London Chess Classic 2010 raises old questions
SPRAGGETT ON CHESS
Heads or tails?
Is it too much to ask for a fair and just tie-break system? All sports and games have their own particular system(s) that suit their own particular needs, but not everyone is satisfied with the outcome everytime. The chess world has experimented with a wide variety of systems over the years, but has thus far failed to find the perfect system to silence the critics.
The 1983 Candidates match between Smyslov and Huebner saw the spin of a roulette wheel decide the winner! Apparently the option of playing rapid games to decide their fate was rejected…
This week the chess world seems to be focusing on the subject once more…
The second edition of the London Chess Classic finished earlier this week with a massive 3-way tie for 1st place between World Champion Anand, top-rated Carlsen and dark-horse McShane. I stress ”massive 3.way tie” because there were only 8 players in the tournament to begin with, and this means that 1st place was shared by one player less than half of the entire tournament!
Even more curious, the tie-break system used to determine the official winner of the tournament favoured the Norwegian prodigy–even though both Anand and McShane crushed him in their individual games! This has generated some questioning of the rationale behind the organizers’ rules and regulations that arbitrarily gave more weight to the number of victories in the final score.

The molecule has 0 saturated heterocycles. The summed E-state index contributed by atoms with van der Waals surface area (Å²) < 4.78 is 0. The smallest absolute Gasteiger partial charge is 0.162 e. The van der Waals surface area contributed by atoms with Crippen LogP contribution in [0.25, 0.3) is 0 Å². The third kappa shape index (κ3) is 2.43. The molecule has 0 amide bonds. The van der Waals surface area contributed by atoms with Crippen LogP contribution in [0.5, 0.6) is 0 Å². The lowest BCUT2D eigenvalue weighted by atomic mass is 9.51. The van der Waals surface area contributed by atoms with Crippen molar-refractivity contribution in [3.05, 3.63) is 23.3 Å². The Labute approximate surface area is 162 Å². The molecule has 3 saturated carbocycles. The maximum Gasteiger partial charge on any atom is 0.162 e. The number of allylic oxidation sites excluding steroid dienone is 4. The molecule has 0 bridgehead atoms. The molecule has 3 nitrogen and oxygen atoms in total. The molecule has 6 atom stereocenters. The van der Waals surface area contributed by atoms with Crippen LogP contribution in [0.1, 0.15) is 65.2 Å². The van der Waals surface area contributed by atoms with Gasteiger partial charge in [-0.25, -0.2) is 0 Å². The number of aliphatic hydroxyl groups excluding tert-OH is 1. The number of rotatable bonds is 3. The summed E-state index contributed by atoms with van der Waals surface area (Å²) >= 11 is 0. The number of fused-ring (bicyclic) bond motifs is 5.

Kasparov joins the discussion:
”With round seven under way Garry expounded on the scoring system in London (three points for a win, one for a draw). He told us almost exactly what Dean Arvidson of Los Angeles, USA wrote: even if Carlsen had lost his sixth round game to Kramnik, he could (and as it turns out would) have still have won the tournament!”
”Carlsen would have had 12 points (instead of 13), and Kramnik would have had 12 points (instead of 10). But Carlsen would have been declared the winner on tiebreak #3 (number of games won). He would have been a full point behind according to classic scoring, having lost to Kramnik, McShane and Anand, but would have won with the football scoring!” (http://www.chessbase.com/ today)